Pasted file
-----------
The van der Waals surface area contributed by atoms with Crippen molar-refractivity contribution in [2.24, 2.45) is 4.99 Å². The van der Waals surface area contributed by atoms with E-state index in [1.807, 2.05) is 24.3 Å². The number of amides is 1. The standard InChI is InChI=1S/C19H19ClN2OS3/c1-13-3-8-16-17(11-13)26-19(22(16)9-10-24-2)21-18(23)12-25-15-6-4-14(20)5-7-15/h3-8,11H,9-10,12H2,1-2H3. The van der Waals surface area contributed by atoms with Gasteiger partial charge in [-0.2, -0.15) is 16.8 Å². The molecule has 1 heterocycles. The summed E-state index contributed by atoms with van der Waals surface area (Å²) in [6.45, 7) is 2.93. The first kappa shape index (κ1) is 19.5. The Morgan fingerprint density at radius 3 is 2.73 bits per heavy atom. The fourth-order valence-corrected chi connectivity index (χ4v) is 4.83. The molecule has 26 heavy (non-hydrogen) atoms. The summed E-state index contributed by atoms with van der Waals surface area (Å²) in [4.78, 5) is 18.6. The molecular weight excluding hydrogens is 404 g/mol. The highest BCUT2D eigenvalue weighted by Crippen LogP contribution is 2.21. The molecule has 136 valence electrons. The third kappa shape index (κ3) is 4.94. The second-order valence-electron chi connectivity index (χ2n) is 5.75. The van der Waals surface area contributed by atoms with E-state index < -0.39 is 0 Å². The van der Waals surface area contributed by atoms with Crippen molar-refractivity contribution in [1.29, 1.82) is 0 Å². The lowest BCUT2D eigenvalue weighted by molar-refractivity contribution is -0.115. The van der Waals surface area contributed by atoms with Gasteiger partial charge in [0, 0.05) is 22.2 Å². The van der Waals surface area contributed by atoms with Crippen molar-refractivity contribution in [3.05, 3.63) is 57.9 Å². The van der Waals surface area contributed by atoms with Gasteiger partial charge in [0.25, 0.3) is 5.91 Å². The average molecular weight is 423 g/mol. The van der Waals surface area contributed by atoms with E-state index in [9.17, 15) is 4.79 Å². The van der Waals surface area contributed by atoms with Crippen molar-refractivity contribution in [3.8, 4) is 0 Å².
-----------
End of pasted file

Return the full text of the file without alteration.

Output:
The van der Waals surface area contributed by atoms with Crippen molar-refractivity contribution in [2.24, 2.45) is 4.99 Å². The van der Waals surface area contributed by atoms with E-state index in [1.807, 2.05) is 24.3 Å². The number of amides is 1. The standard InChI is InChI=1S/C19H19ClN2OS3/c1-13-3-8-16-17(11-13)26-19(22(16)9-10-24-2)21-18(23)12-25-15-6-4-14(20)5-7-15/h3-8,11H,9-10,12H2,1-2H3. The van der Waals surface area contributed by atoms with Gasteiger partial charge in [-0.2, -0.15) is 16.8 Å². The molecule has 1 heterocycles. The summed E-state index contributed by atoms with van der Waals surface area (Å²) in [6.45, 7) is 2.93. The first kappa shape index (κ1) is 19.5. The Morgan fingerprint density at radius 3 is 2.73 bits per heavy atom. The fourth-order valence-corrected chi connectivity index (χ4v) is 4.83. The molecule has 26 heavy (non-hydrogen) atoms. The summed E-state index contributed by atoms with van der Waals surface area (Å²) in [4.78, 5) is 18.6. The molecular weight excluding hydrogens is 404 g/mol. The highest BCUT2D eigenvalue weighted by Crippen LogP contribution is 2.21. The molecule has 136 valence electrons. The third kappa shape index (κ3) is 4.94. The second-order valence-electron chi connectivity index (χ2n) is 5.75. The van der Waals surface area contributed by atoms with E-state index < -0.39 is 0 Å². The van der Waals surface area contributed by atoms with Crippen molar-refractivity contribution in [1.29, 1.82) is 0 Å². The lowest BCUT2D eigenvalue weighted by molar-refractivity contribution is -0.115. The van der Waals surface area contributed by atoms with Gasteiger partial charge in [0, 0.05) is 22.2 Å². The van der Waals surface area contributed by atoms with Crippen molar-refractivity contribution in [3.05, 3.63) is 57.9 Å². The van der Waals surface area contributed by atoms with Gasteiger partial charge in [0.25, 0.3) is 5.91 Å². The average molecular weight is 423 g/mol. The van der Waals surface area contributed by atoms with E-state index in [9.17, 15) is 4.79 Å². The van der Waals surface area contributed by atoms with Crippen molar-refractivity contribution in [3.8, 4) is 0 Å².